WARNING: This article contains SPOILERS for Secret Empire #1
If Marvel Comics hoped to make headlines by turning Captain America into the villainous head of their Secret Empire, the mission has been accomplished. Accomplished so well, sparking such uproar and vocal criticism that the company has now released an official statement to assure fans that their complaints have been heard. The universe-spanning event - and Captain America's role within Hydra - will still continue as planned, with the publisher now "politely asking" that fans wait to see the entire story told before judging them too harshly.
It's true that no publicity is bad publicity, and in Marvel's defense, more people than ever are keeping a close eye on the current adventures of Steve Rogers. Even if it's to roll their eyes in disbelief, more discussion means more issues sold... usually. Unfortunately, this isn't a repeat of Captain America's death following Civil War - it's a twist that plants Captain America on the side of Nazis. The story isn't actually that simple, of course, but it shows why Marvel needs to ask their fans to hear them out... even if it means (slightly) spoiling the outcome.
There's a good chance that comic fans following the Secret Empire fall into two groups: those who appreciate and enjoy the twist of hero to villain and total uncertainty based purely in its own context, and those for whom Cap's descent into executions, fascism, and Nazi-support is simply too crass to enjoy. Honestly, what makes this entire conversation so complicated is that both sides have a case. Nick Spencer's story has all the weight that so many recent Marvel events were lacking. On the other hand, Spencer and Marvel's willingness to meet scorn and accusations with similar scorn has driven jilted readers and spectators even farther away.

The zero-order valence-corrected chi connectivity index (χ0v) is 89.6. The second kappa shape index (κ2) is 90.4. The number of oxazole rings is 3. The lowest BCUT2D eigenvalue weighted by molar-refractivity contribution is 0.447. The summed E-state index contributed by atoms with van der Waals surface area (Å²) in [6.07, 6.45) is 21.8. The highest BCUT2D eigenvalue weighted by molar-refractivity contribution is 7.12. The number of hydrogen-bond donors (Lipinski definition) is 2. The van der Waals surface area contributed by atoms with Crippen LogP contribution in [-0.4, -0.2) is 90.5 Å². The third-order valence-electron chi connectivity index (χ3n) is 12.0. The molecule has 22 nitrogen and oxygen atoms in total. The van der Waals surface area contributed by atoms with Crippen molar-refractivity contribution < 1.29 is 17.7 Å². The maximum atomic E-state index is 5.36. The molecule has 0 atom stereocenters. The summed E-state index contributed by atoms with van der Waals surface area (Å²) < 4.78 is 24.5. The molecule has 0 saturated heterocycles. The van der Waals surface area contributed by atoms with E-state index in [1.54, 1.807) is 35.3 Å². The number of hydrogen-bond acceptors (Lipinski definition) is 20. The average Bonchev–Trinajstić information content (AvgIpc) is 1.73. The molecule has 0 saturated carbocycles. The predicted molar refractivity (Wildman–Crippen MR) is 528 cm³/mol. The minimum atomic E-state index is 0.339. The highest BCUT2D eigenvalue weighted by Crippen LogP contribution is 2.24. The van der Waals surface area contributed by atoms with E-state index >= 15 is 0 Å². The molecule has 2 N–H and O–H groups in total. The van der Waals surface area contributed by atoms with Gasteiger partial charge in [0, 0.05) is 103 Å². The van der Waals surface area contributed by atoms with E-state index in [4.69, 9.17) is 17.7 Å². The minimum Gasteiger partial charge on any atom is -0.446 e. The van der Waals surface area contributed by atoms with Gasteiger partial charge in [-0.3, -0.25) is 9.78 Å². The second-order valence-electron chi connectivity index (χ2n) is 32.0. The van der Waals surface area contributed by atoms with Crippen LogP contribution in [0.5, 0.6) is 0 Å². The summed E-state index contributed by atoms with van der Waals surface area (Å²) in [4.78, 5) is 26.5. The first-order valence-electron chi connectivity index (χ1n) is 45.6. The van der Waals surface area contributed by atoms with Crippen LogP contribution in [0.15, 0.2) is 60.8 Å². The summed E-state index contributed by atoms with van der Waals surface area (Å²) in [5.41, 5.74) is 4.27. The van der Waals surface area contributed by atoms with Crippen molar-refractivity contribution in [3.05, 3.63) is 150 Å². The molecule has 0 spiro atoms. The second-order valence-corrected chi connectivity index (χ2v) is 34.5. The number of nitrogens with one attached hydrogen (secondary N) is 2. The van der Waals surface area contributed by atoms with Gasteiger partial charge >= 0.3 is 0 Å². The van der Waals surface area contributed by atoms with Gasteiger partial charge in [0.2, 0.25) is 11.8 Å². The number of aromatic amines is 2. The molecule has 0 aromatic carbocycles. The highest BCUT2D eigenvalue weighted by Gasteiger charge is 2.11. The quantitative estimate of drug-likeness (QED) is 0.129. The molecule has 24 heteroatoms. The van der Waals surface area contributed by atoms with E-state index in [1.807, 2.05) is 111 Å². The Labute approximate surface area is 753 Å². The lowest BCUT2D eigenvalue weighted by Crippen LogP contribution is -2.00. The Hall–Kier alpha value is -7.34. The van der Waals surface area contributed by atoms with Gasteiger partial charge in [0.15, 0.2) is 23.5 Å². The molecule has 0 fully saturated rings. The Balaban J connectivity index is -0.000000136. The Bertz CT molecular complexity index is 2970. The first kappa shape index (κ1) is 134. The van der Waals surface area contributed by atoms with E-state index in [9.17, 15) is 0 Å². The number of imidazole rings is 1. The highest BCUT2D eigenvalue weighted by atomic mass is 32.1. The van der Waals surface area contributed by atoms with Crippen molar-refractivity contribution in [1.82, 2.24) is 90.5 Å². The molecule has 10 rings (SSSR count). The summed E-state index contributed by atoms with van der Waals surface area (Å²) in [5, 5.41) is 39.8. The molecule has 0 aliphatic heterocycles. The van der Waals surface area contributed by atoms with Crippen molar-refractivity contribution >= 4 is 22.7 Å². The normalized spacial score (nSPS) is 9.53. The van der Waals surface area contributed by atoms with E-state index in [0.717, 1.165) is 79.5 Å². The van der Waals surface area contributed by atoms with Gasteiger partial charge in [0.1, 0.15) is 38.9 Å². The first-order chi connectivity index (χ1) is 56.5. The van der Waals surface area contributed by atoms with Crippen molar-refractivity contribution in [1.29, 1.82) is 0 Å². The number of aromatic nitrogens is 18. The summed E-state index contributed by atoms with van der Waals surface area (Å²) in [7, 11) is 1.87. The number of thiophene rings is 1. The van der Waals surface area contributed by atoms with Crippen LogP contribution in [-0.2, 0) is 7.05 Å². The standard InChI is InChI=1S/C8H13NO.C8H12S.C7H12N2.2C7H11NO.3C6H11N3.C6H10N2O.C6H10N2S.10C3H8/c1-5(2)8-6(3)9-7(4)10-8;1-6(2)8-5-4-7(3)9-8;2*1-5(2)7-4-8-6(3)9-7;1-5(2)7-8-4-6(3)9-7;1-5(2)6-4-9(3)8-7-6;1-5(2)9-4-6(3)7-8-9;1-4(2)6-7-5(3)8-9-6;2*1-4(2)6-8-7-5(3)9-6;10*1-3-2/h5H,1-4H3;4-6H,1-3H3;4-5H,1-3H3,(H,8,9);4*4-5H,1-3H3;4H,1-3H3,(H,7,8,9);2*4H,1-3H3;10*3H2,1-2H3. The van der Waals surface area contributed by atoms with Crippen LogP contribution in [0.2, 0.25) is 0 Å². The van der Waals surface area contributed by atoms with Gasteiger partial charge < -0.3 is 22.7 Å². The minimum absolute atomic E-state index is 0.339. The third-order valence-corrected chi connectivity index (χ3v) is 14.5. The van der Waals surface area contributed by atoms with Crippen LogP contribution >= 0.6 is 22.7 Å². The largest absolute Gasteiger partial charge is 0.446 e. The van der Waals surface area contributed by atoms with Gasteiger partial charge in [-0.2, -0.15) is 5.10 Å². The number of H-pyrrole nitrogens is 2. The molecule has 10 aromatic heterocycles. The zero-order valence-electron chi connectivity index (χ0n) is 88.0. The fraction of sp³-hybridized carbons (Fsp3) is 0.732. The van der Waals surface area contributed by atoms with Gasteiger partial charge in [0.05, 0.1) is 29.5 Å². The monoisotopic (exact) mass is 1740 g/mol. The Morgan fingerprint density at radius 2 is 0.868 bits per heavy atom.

So as Secret Empire #1 releases to the public, showing Steve Rogers managing his new Hydra regime, killing threats, indoctrinating school children, and drugging public water supplies to make Americans more docile, Marvel is reminding fans that things are really not as grim or horrible as they seem.
Marvel issued the statement (unattributed to any company editor) directly to ABC News:
"With Marvel Comics’ 'Secret Empire,' the forces of Hydra have taken over and, due to the villainous actions of the Red Skull, have manipulated Marvel’s greatest hero, Captain America, and forced him to adopt their cause. At Marvel, we want to assure all of our fans that we hear your concerns about aligning Captain America with Hydra and we politely ask you to allow the story to unfold before coming to any conclusion.
The statement illustrates the problems of messaging, beginning with the fact that Secret Enpire #0 began by outright showing Captain America was Hydra to begin with, and not "forced to adopt their cause" thanks to "villainous actions of the Red Skull." That was the interpretation the comic originally suggested, which freed Steve Rogers of most, if not all of the blame. So either the message of this statement is outdated, or the shocking Secret Empire prologue clarifying Cap's loyalty was misleading readers - after previously misleading them - and not really a reveal at all.